There are other, more insidious effects of this twisting of deliberation from a means into an end. One is the presentation of a false dichotomy. Another is the championing of minor points made as key victories that destabilize the opposition in some fundamental way. The first is rather simple, and can be saved for another time: whether it’s Fox News Channel’s “Fair and Balanced” treatment or CNN turning to a “Republican Strategist” to play Devil’s Advocate, these presentations often oversimplify problems, drum up resentment or disagreement where little actually exists, or distort the weight of authority, sentiment, or disagreement by giving “equal time” to “equal viewpoints” that may be neither equal, representative, nor accurate. This post is addressing the second point. That one pundit, usually the host of the program, can extract a minor victory and therefore signal the illegitimacy of the entirety of the talking head-opponent’s (no, not these folks) views distorts public dialogue and understanding, and does so in a manner not immediately obvious to the observer. This is true even when the point “won” is true. It is the relative magnitude, and not the accuracy, of the two positions– the minor victory and the major worldview– that causes the distortion. Even totally bogus worldviews properly withstand attacks comprised entirely of a single, nitpicky counterargument; how much more, then, a more legitimate position.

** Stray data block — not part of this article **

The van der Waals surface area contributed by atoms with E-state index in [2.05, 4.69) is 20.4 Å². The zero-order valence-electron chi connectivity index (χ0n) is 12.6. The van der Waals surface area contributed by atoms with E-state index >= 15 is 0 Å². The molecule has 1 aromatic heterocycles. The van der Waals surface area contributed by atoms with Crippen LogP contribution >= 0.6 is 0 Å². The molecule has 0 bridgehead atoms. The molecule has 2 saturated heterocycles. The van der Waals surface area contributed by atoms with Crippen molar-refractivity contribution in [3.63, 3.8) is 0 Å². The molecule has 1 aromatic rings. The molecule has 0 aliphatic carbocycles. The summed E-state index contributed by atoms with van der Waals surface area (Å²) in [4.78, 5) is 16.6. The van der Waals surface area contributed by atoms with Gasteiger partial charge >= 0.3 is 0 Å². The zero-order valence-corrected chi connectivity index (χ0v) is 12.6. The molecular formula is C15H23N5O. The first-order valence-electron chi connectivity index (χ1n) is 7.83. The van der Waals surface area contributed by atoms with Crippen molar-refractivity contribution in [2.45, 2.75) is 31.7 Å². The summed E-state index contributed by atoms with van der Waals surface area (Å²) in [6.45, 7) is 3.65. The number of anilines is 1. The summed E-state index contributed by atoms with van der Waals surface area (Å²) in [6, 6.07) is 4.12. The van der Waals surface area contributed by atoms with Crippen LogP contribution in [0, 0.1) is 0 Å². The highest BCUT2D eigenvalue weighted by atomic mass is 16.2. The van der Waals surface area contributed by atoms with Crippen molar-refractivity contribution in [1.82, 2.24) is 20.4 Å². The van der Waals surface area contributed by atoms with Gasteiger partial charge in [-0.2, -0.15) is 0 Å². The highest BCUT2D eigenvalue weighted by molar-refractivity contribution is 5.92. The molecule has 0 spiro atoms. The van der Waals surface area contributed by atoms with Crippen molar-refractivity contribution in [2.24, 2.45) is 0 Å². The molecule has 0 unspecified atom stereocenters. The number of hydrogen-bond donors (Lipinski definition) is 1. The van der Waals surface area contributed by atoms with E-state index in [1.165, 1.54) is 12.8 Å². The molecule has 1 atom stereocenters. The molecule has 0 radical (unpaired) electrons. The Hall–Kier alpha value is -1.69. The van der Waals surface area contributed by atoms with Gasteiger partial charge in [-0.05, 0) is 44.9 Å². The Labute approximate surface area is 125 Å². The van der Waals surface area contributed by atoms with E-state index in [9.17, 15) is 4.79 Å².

This happens all over the political spectrum. Sean Hannity demonstrated it well a few years ago when he invited a liberal, environmentalist stooge on his program when Al Gore’s An Inconvenient Truth Tour was in full inconvenience mode. If memory serves, Hannity was not finding a lot of success in this debate. Finally, he seized on a favorable point: then-President George W. Bush’s Crawford, TX ranch was more environmentally friendly than Gore’s Nashville, TN mansion. This nugget of truth in hand, Hannity demanded that his opponent submit and surrender all of his environmentalist positions. This is the trick, though: just because Gore doesn’t practice what he preaches doesn’t mean he’s preaching a false gospel. (The other side is even sillier: because the President did what Gore should have done under Gore’s views, the President is right and we should therefore ignore Gore’s views?) Of course, we can’t get tricked by the trick (that is, we cannot dismiss a Hannity whenever he or she is able to advance only a single true, if off-base, criticism against an environmentalist): just as bad attacks shouldn’t undermine a worthy opponent, neither should weak attacks be taken as a signal of the general merit of the opponent or of the pettiness of the attacker’s general position.
As discussed in the first post, patience would seem to be an apt virtue in this position, as would the impetus to gather further information and seek to discover whether other legitimate counterarguments exist that comes from the knowledge that one must eventually take action in the form of rendering a decision on the matter at hand.
For a current situation that has the potential to play out along lines similar to that of the Hannity exchange recalled above, read this brief post about the leaked climate change research emails and offer your comments below in light of the discussion here. For an argument about how this new information should affect the public’s knowledge and views, read this related post.